3. To say that what we, the British, are doing to these poor heroes is a disgrace falls so far short of the mark as to be risible.
    It is about time that the Government properly funded a veterans hospital in Nepal to look after these people in situ. I'm sure the costs of running a hospital over there would be considerably less than in the UK and patients would not need to be separated from their families and have to fly halfway round the world to get treatment.
    However, since the same Government does absolutely nothing for our indigenous veterans the chances of doing it for Gurkhas are nonexistent.
  4. Slightly picky but I think Prince Philip may have presented him with the MC rather than actually awarded him with it.

    It is outrageous but its the same for everyone, I did 23 years, discharged last year, needed medical treatment that had begun 18 months earlier to continue and was told I would have to pay for my own transport to get to the appointments, round trip cost of £250 a go.
  5. Did you not ask for your treatment to be transferred to your own health authority? You would still have to pay for your own transport as you have sufficient funds (Service pension) but the costs involved would be a lot less.
  6. Right - I will drive the outrage wagon on this one! These barstewards in the Embassy in Nepal must have as part of their job descriptions the requirement to feck over anybody who has actually served with the Ghurkhas!

    Diplomat did you send a Rudagramme to these idiots in Nepal and is Kieran doing another fix bayonets and charge at these feckers? If so - I am good for 50 sovs :evil:
  7. I'm good for a few quid, where does he need it to go?

    Loyalty cuts both ways. Something our lords and masters would do well to remember, before it's too late.
  8. Oh thats a good one :D Two way loyalty from politicos - I have to go to the loo as I am about to wee myself laughing :( Those scumbags would not recognize loyalty if it stood in their in-trays!
  9. RP578

    RP578 LE Book Reviewer

    The British Military Hospital in Dharan was handed over to the Nepalese Government in 1990-ish. The Gurkha Welfare Scheme's Area Welfare Centres (AWC) each have a trained medic and I believe there is now a Key Hospital scheme up and running.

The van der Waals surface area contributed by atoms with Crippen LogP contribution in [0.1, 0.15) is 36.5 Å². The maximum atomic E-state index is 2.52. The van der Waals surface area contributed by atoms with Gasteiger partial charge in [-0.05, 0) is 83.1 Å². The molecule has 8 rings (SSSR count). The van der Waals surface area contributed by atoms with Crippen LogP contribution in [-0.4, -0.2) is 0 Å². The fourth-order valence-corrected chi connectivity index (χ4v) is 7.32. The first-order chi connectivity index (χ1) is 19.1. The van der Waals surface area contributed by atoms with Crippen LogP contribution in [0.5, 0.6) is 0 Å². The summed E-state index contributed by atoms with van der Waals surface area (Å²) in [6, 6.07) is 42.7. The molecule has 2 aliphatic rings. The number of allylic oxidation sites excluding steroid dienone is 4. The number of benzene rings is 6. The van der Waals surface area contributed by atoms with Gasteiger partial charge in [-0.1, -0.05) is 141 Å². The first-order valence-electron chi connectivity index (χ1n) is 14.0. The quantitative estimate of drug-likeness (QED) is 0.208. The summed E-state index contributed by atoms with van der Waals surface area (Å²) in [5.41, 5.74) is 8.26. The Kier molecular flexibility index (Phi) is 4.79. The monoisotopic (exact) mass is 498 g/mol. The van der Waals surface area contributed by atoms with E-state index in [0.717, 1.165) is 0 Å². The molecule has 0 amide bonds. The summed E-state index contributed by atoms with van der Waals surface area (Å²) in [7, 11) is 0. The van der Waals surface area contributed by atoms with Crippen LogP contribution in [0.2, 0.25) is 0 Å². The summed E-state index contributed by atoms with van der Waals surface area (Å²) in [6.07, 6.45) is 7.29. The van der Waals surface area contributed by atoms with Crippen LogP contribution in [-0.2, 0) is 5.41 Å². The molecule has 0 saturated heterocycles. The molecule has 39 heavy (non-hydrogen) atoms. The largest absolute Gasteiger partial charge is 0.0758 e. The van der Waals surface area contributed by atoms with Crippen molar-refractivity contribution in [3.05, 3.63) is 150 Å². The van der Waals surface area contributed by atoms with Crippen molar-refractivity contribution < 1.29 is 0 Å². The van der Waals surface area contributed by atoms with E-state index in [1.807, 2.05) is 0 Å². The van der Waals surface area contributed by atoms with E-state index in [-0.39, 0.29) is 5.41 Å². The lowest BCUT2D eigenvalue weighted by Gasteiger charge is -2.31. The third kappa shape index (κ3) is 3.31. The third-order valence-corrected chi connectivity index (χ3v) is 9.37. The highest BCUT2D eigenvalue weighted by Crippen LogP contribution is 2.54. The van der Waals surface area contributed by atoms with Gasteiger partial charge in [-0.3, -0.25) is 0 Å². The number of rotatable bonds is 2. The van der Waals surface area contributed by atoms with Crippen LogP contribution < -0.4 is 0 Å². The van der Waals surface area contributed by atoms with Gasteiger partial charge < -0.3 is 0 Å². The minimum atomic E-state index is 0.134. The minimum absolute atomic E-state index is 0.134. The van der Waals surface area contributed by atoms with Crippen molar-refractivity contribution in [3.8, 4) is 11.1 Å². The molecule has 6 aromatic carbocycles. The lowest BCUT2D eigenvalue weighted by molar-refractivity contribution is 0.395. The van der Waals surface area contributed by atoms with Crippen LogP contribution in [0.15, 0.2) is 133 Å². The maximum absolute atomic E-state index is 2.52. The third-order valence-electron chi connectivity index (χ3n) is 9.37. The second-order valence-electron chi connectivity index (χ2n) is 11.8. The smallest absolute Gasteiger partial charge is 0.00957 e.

10. Should I have to use my service pension to pay to travel for treatment that should have been sorted prior to my discharge? I left in November and have already had 8 appointments. Afterall you should not be discharged without a definative treatment path, I however was discharged even though I expressed my concern at both my pre-release and final medicals, treatment stopped the day I left, I had to fight to actually get my treatment continued. Local authority does not deal with the type of treatment I was receiving.
    This gurkha has his work cut out! Hopefully the outrage bus will generate enough public interest to get him sorted.
  11. I read this story this morning makes me sick, why does this Government go out of it's way to try and get suspect terrorists back who have ended up in Cuba when they were 'Innocently on a fact finding mission in Afghanistan'
    Then we have people who have given their loyalty to this Country ultiminatley been told to 'Piss Off'
  12. I've jumped on the Dailymail outrage wagon and added my comment.
  13. Thank you for enlightening me, I was aware that there was some form of (I believe charitable rather than HMG funded) medical assistance which is why I said properly funded, perhaps I should have said fully funded. Either way what we do obviously falls short of the mark and means that old warriors have to be uprooted from their nearest and dearest and fly halfway round the world to be grudginly treated by a not-so-grateful nation and even, in the case of Pun VC, being accused of 'fiddling' the system.
  14. ugly

    ugly LE Moderator

    Get a fully funded hospital, something we dont get as serving or as veterans, best let them come over here, they at least will take something home again, (MRSA or C Diff).
  15. diplomat

    diplomat War Hero Book Reviewer

    What worries me is that when he has the £500 to apply for a Visa those idiots in the UK Embassy Nepal may reject it anyway!!!

    Does anyone have a contact number for Keiron O'Rourke as I have lost it since the Pun VC campaign. I think that Kieron should be consulted before any anonymous donations for Mr Gurung MC's visa application, as that may impact on the case that Kieron seems to be taking to the High Court.